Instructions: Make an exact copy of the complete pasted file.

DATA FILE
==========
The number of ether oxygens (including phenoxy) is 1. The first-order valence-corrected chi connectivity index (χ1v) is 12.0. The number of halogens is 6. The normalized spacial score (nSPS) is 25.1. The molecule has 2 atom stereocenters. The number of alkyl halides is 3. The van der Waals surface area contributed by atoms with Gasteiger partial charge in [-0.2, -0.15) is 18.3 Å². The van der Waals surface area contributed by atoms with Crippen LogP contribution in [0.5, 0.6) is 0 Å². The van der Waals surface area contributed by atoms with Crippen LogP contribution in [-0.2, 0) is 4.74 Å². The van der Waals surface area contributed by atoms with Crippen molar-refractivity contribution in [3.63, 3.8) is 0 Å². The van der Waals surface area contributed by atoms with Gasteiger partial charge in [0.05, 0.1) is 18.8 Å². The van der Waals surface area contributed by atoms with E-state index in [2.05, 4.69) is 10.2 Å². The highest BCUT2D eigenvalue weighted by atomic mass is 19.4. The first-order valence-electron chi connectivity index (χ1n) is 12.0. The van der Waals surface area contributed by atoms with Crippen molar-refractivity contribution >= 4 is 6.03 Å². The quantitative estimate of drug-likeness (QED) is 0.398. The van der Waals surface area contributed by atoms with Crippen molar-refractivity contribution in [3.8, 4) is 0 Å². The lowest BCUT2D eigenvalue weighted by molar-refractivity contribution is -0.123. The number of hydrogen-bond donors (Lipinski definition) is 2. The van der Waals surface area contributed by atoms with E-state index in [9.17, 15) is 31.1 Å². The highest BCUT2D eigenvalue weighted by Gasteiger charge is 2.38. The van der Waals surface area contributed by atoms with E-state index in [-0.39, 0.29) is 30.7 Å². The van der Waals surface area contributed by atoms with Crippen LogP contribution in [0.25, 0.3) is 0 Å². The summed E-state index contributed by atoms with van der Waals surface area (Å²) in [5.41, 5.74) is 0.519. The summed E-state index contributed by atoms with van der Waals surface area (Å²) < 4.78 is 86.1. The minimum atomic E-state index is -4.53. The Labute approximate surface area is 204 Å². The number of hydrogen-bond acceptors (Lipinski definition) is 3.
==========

The number of ether oxygens (including phenoxy) is 1. The first-order valence-corrected chi connectivity index (χ1v) is 12.0. The number of halogens is 6. The normalized spacial score (nSPS) is 25.1. The molecule has 2 atom stereocenters. The number of alkyl halides is 3. The van der Waals surface area contributed by atoms with Gasteiger partial charge in [-0.2, -0.15) is 18.3 Å². The van der Waals surface area contributed by atoms with Crippen LogP contribution in [0.5, 0.6) is 0 Å². The van der Waals surface area contributed by atoms with Crippen LogP contribution in [-0.2, 0) is 4.74 Å². The van der Waals surface area contributed by atoms with Crippen molar-refractivity contribution in [3.63, 3.8) is 0 Å². The van der Waals surface area contributed by atoms with Gasteiger partial charge in [0.05, 0.1) is 18.8 Å². The van der Waals surface area contributed by atoms with E-state index in [2.05, 4.69) is 10.2 Å². The highest BCUT2D eigenvalue weighted by atomic mass is 19.4. The first-order valence-electron chi connectivity index (χ1n) is 12.0. The van der Waals surface area contributed by atoms with Crippen molar-refractivity contribution >= 4 is 6.03 Å². The quantitative estimate of drug-likeness (QED) is 0.398. The van der Waals surface area contributed by atoms with Crippen molar-refractivity contribution in [3.8, 4) is 0 Å². The lowest BCUT2D eigenvalue weighted by molar-refractivity contribution is -0.123. The number of hydrogen-bond donors (Lipinski definition) is 2. The van der Waals surface area contributed by atoms with E-state index in [9.17, 15) is 31.1 Å². The highest BCUT2D eigenvalue weighted by Gasteiger charge is 2.38. The van der Waals surface area contributed by atoms with E-state index in [-0.39, 0.29) is 30.7 Å². The van der Waals surface area contributed by atoms with Crippen LogP contribution in [0.25, 0.3) is 0 Å². The summed E-state index contributed by atoms with van der Waals surface area (Å²) in [5.41, 5.74) is 0.519. The summed E-state index contributed by atoms with van der Waals surface area (Å²) < 4.78 is 86.1. The minimum atomic E-state index is -4.53. The Labute approximate surface area is 204 Å². The number of hydrogen-bond acceptors (Lipinski definition) is 3.